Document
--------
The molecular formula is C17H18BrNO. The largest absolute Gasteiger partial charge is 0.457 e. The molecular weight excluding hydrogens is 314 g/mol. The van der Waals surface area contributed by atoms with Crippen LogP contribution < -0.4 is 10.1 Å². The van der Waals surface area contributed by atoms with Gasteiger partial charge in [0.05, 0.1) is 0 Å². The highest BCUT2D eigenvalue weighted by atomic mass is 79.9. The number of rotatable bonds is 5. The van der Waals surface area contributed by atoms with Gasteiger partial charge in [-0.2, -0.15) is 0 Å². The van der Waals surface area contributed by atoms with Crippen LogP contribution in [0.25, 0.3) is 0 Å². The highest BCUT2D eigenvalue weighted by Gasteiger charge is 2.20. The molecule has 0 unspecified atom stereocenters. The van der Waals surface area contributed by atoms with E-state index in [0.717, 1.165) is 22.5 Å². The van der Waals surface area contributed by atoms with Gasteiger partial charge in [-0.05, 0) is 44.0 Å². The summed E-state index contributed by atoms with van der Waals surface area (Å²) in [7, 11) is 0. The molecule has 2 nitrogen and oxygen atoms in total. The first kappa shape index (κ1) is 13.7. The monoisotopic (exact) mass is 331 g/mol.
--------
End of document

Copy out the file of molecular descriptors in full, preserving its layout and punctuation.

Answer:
The molecular formula is C17H18BrNO. The largest absolute Gasteiger partial charge is 0.457 e. The molecular weight excluding hydrogens is 314 g/mol. The van der Waals surface area contributed by atoms with Crippen LogP contribution < -0.4 is 10.1 Å². The van der Waals surface area contributed by atoms with Gasteiger partial charge in [0.05, 0.1) is 0 Å². The highest BCUT2D eigenvalue weighted by atomic mass is 79.9. The number of rotatable bonds is 5. The van der Waals surface area contributed by atoms with Gasteiger partial charge in [-0.2, -0.15) is 0 Å². The van der Waals surface area contributed by atoms with Crippen LogP contribution in [0.25, 0.3) is 0 Å². The highest BCUT2D eigenvalue weighted by Gasteiger charge is 2.20. The molecule has 0 unspecified atom stereocenters. The van der Waals surface area contributed by atoms with E-state index in [0.717, 1.165) is 22.5 Å². The van der Waals surface area contributed by atoms with Gasteiger partial charge in [-0.05, 0) is 44.0 Å². The summed E-state index contributed by atoms with van der Waals surface area (Å²) in [7, 11) is 0. The molecule has 2 nitrogen and oxygen atoms in total. The first kappa shape index (κ1) is 13.7. The monoisotopic (exact) mass is 331 g/mol.